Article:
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The City of Los Angeles has the second largest wastewater treatment program in the United States. In 1988, the City signed a Consent Decree with the EPA to bring its Hyperion Treatment Plant up to full secondary by 1998. The rush to complete this 1.6 billion project on time while concurrently processing 350 MGD of flow at the plant resulted in a rapidly expanding workforce. The increased workforce and the cost of complying with the consent decree nearly doubled rates during the first four years of the construction program. In 1995, the City received several unsolicited privatization proposals. Even though it is almost fully unionized (the only non-union employees are the Bureau Director and the Hyperion Plant Manager), the wastewater program chose to meet the challenge to become more efficient. In FY 1996, the Wastewater Labor Management Team (WLMC) was formed and established a goal of 25% cost reduction with no layoffs. By FY 2001 there will be a decrease of 28% FTEs. However, as the internal improvement approached the five year mark, it became apparent that a plateau was being reached; possibly all of the “low hanging fruit” had been harvested. Last year, the Bureau retained the services of Black & Veatch to conduct a Best Practices Study to evaluate the program's effectiveness and lay out a road map to move up to the next level of efficiency by implementing best practices throughout the program. This paper describes the five year improvement effort and plans for the future as seen from the inside (by the Bureau Director) and from the outside (as seen by the Best Practices consultant).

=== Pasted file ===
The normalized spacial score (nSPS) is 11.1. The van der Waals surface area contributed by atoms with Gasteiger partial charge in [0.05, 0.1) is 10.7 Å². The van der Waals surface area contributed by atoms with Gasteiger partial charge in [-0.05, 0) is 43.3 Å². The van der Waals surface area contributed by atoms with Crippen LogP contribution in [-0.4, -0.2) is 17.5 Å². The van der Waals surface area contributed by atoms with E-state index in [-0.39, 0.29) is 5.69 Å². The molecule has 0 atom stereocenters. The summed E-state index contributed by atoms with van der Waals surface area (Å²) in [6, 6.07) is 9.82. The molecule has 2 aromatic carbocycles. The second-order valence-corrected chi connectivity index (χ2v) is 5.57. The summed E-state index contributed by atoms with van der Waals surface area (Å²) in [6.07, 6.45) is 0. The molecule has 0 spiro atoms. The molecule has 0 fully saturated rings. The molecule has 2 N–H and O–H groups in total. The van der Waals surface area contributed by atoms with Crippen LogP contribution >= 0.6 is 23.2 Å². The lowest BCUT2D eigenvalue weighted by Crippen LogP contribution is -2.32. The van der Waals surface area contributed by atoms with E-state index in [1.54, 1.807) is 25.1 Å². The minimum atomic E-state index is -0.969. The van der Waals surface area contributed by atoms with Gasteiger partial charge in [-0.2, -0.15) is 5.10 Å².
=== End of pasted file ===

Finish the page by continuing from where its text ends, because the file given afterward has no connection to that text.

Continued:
Document Type: Research Article


Publication date: January 1, 2000

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  • Proceedings of the Water Environment Federation is an archive of papers published in the proceedings of the annual Water Environment Federation® Technical Exhibition and Conference (WEFTEC® ) and specialty conferences held since the year 2000. These proceedings are not peer reviewed.

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